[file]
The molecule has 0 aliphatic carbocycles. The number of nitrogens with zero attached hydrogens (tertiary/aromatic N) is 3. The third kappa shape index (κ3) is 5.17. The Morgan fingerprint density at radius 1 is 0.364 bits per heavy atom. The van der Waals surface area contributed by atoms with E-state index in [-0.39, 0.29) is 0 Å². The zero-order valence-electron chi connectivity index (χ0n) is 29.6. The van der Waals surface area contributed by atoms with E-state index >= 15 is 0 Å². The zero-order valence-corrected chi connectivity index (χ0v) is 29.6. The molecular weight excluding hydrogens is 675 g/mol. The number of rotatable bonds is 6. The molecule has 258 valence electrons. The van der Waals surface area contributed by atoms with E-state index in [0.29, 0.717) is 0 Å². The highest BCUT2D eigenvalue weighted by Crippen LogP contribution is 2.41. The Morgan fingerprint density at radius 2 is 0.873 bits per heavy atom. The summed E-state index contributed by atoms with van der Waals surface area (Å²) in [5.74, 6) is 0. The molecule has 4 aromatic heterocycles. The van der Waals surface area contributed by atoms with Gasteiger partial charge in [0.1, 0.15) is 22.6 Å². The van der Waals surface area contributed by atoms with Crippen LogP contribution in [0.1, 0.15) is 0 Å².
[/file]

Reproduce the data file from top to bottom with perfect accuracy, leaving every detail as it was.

The molecule has 0 aliphatic carbocycles. The number of nitrogens with zero attached hydrogens (tertiary/aromatic N) is 3. The third kappa shape index (κ3) is 5.17. The Morgan fingerprint density at radius 1 is 0.364 bits per heavy atom. The van der Waals surface area contributed by atoms with E-state index in [-0.39, 0.29) is 0 Å². The zero-order valence-electron chi connectivity index (χ0n) is 29.6. The van der Waals surface area contributed by atoms with E-state index >= 15 is 0 Å². The zero-order valence-corrected chi connectivity index (χ0v) is 29.6. The molecular weight excluding hydrogens is 675 g/mol. The number of rotatable bonds is 6. The molecule has 258 valence electrons. The van der Waals surface area contributed by atoms with E-state index in [0.29, 0.717) is 0 Å². The highest BCUT2D eigenvalue weighted by Crippen LogP contribution is 2.41. The Morgan fingerprint density at radius 2 is 0.873 bits per heavy atom. The summed E-state index contributed by atoms with van der Waals surface area (Å²) in [5.74, 6) is 0. The molecule has 4 aromatic heterocycles. The van der Waals surface area contributed by atoms with Gasteiger partial charge in [0.1, 0.15) is 22.6 Å². The van der Waals surface area contributed by atoms with Crippen LogP contribution in [0.1, 0.15) is 0 Å².